On Keri Hulme's The Bone People
By Emily Burns Morgan
ublished in 1985, The Bone People won the Booker McConnell Prize (now known as the Man Booker) the same year. Despite this accolade, I had never heard of it, and likely would not have if not for my new book club, who chose it as this July’s “light” summer reading (jk, it’s not light at all; I love my new book club). Despite its relative obscurity, Keri Hulme’s novel is as timely today as it was in 1985, addressing pressing questions for our post-colonial and increasingly globalized world: How much of a “traditional” culture is worth holding on to? Must “outsider” forces always have a negative influence? When and how can we blend cultures to achieve something better than the originals? What does the “health” of a culture really mean, anyway?
Set in a rural town along the coast of the North Island of New Zealand, The Bone People follows three main characters—Joe, a Maori man; Kerewin, a part-Maori woman; and Simon, a child of European heritage. The three are first brought together when Simon, after injuring his foot while playing truant, sneaks into Kerewin’s house-tower. A mute child of indeterminate age (Kerewin guesses somewhere between five and seven), Simon wears a pendant stamped with his name and address, and is able to communicate via hand gestures and writing. Inclined at first to throw him out, a sudden storm softens Kerewin’s heart, and she ends up allowing him to stay while she attempts to reach his family. The local telephone operator tells Kerewin that Simon’s father is “a nice bloke” but “won’t be home till late. … If he gets home, that is” (the suggestion being that he’s out drinking). As Simon’s other relatives are also unavailable, the operator suggests Kerewin call the police if she wants to be rid of the child right away: “They know what to do….” Despite her professed desire for isolation, Kerewin lets the child stay. There is something about him she likes.
A relative picks Simon up in the morning, so it’s not until the boy and his father come around again that afternoon “to make things right” that Kerewin is first introduced to Joe. As the child is fair and blonde, his father’s dark eyes and complexion come as a surprise, as does the fact that Kerewin likes him almost immediately (though not as a sexual partner; we will find out later that Kerewin is “asexual”). Joe and Simon stay for coffee, then dinner, then drinks around the fire. Most nights after that find the three eating and drinking together and becoming a kind of family, with Joe and Kerewin forming a parental unit for Simon, who could not be happier with the arrangement. Joe, too, is thrilled. Only Kerewin, the loner, is uneasy, despite her grudging happiness.
In addition to an affinity for drinking until morning, Kerewin and Joe also bond over their Maori ancestry. Though Kerewin is “blue-eyed, brown-haired, and mushroom pale,” by blood “but an eighth Maori, by heart, spirit, and inclination” she feels all Maori. “Or, I used to. Now it feels like the best part of me has got lost in the way I live.” This sentiment, one to which Joe relates, struck me at first as rather vague—having no knowledge of Maori culture, I found outside reading necessary to extend my comprehension of what the author might mean. Kerewin lives alone in a tower she has built to isolate herself from any kind of intimacy, particularly with her family. Gay Wilentz’s “Instruments of Change: Healing Cultural Dis-ease in Kerri Hulme’s the bone people” is useful in understanding the extent to which Kerewin’s isolation separates her from Maori culture. According to Wilentz, the Maori concept of health includes not only bodily wellness but also spiritual, psychic, and familial health. Kerewin, obviously, is lacking in these last three areas, and Joe, too, for reasons we will discover later, has damaged his spiritual and psychic well-being and his connection to his family. Thus, for both Joe and Kerewin, the Maoriness they consider the essence of their being is at stake.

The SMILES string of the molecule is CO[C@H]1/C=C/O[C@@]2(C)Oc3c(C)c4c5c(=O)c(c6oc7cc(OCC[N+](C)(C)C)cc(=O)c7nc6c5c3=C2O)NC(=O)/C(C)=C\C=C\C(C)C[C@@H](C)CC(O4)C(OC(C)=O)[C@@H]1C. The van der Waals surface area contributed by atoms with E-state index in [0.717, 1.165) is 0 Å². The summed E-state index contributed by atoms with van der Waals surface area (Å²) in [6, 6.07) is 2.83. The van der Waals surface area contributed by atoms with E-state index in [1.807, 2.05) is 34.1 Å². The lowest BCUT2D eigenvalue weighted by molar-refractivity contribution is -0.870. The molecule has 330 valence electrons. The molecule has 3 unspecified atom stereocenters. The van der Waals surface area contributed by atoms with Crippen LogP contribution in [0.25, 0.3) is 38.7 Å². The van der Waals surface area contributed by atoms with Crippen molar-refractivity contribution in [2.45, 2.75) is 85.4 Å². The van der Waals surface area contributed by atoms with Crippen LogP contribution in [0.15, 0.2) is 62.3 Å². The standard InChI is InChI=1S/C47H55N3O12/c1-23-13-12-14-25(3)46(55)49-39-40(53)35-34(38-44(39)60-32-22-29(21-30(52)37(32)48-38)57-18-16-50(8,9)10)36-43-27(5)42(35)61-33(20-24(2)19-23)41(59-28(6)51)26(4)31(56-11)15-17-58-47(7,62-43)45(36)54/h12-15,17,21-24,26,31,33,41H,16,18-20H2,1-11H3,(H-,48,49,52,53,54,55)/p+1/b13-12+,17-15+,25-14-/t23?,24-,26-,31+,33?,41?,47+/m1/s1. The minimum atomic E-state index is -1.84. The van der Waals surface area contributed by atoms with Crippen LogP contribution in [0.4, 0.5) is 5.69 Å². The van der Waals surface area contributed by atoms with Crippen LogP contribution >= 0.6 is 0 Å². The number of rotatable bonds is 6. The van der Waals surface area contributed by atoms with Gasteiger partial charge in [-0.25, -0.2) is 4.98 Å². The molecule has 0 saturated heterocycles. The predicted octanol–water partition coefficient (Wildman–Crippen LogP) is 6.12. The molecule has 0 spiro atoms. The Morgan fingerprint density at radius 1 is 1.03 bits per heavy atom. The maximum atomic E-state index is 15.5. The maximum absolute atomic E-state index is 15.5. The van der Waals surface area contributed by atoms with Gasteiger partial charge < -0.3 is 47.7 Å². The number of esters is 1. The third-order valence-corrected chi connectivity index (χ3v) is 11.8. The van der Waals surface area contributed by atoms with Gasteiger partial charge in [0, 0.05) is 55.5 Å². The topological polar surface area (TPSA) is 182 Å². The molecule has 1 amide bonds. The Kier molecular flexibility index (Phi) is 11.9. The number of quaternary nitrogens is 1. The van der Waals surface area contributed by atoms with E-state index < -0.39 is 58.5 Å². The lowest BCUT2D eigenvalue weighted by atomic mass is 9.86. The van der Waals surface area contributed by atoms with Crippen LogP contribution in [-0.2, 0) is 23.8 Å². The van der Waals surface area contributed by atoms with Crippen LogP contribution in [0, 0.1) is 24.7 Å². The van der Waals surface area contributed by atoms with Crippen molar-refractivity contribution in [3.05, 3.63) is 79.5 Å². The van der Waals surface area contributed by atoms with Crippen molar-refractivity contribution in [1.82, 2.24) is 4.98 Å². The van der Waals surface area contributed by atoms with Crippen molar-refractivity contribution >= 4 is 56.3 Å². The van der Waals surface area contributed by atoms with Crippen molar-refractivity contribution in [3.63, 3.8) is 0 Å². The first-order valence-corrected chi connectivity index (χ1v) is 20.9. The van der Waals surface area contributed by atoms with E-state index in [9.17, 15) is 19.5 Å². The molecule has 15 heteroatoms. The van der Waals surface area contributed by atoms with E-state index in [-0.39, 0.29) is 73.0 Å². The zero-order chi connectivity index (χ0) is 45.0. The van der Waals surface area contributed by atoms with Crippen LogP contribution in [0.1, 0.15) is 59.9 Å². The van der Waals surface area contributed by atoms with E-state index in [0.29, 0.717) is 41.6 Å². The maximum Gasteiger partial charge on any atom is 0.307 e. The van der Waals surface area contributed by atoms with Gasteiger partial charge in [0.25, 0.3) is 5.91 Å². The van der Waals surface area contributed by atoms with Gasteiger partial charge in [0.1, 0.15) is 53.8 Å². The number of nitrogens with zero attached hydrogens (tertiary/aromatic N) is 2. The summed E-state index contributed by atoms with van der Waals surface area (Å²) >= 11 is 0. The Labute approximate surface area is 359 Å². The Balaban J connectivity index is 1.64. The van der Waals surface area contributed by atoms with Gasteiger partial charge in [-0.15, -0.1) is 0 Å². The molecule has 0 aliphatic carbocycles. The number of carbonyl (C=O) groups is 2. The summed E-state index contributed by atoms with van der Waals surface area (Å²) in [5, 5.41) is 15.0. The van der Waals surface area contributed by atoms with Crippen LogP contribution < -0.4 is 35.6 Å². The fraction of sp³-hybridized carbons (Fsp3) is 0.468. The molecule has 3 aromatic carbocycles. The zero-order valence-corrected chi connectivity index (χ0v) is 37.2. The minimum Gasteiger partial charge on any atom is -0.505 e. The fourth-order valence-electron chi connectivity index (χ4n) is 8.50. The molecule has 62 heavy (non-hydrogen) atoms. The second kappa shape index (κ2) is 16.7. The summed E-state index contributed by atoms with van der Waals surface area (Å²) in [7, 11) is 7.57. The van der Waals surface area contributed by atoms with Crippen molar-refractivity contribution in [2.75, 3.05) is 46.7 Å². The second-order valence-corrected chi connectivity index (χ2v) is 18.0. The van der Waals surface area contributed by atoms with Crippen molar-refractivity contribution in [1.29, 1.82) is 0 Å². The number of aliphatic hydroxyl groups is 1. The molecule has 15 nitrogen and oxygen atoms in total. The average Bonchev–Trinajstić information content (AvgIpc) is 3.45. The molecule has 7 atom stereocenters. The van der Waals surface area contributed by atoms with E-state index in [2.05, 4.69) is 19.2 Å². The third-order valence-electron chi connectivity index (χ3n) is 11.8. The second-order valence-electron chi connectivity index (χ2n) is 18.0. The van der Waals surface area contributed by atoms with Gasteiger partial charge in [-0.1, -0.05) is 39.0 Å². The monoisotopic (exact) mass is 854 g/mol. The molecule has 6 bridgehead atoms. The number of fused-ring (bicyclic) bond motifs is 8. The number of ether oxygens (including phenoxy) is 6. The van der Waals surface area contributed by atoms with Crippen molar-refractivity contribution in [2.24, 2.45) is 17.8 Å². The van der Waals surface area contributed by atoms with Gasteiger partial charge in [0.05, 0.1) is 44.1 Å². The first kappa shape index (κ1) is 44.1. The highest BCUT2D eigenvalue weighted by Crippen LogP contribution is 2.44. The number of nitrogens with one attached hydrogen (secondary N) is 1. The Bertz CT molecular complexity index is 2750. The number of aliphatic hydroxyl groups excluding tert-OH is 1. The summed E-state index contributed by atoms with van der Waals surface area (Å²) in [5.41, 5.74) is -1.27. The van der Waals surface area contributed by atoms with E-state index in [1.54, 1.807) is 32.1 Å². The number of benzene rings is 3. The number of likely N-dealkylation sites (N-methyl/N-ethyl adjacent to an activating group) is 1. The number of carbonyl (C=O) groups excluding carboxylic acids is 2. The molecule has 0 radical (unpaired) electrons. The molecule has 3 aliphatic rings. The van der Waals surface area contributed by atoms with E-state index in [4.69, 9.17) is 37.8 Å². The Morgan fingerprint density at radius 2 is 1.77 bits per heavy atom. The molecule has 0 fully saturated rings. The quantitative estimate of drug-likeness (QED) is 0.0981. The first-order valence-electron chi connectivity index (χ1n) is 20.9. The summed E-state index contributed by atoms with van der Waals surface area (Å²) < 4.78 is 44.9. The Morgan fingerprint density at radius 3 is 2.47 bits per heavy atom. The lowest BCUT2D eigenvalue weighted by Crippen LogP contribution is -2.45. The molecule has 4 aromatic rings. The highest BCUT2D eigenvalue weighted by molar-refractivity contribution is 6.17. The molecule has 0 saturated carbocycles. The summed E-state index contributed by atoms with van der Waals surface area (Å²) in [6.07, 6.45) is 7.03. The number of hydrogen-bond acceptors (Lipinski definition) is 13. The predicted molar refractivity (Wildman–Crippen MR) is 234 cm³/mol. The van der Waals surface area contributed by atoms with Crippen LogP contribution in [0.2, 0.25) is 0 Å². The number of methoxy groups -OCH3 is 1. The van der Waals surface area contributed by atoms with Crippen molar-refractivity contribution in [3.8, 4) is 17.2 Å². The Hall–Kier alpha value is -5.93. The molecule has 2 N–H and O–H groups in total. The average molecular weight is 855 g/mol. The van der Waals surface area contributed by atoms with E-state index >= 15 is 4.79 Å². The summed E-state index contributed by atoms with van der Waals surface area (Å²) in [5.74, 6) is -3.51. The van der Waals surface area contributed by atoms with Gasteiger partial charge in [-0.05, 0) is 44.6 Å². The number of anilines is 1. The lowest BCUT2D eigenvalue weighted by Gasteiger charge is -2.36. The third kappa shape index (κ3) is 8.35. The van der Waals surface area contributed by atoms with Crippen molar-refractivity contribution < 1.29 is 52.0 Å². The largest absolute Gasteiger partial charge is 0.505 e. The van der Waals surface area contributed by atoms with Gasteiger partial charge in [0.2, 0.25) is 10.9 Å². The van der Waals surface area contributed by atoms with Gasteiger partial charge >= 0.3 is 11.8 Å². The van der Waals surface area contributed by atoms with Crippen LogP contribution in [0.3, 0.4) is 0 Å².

Given this shared grief for their lost culture, it seems counterintuitive, symbolically speaking, that a European child should be the force to bring them together. Even though Hulme’s characters are vivid and realistic, they are clearly symbolic entities as much as individual people, and as such the reader is obliged to deduce what each one might stand for. Since the author, like her female protagonist, is a New Zealander of some Maori descent, the most obvious answer is that Maori characters symbolize the loss of indigenous culture while the European portrays the dominating forces of colonialism. Such a straightforward reading doesn’t seem to work, however, because here the representative of Europe is a defenseless child, treated violently by the Maoris entrusted with his care, and thus an object of great sympathy for the reader.
In “The White Whipping Boy: Simon in Keri Hulme’s The Bone People,” Antje M. Rauwerda points out that Simon’s origin story is similar to that of the Maori god Maui. Like Maui, whose mother, legend has it, tossed her premature son into the sea wrapped in her hair, a battered Simon is washed upon the New Zealand shore wrapped in seaweed. Ocean spirits find and save Maui, while Joe rescues Simon after a shipwreck kills at least two of the people he was travelling with. Terrified and mute, Simon does not know how old he is; Joe assumes two or three. Aside from the wreck itself, “X-rays showed [Simon] had widespread injuries to his pelvis and hips.” We later find out that the people Simon was with may have been heroin dealers. That Simon has been abused before landing in New Zealand and becoming Joe’s son seems extremely likely.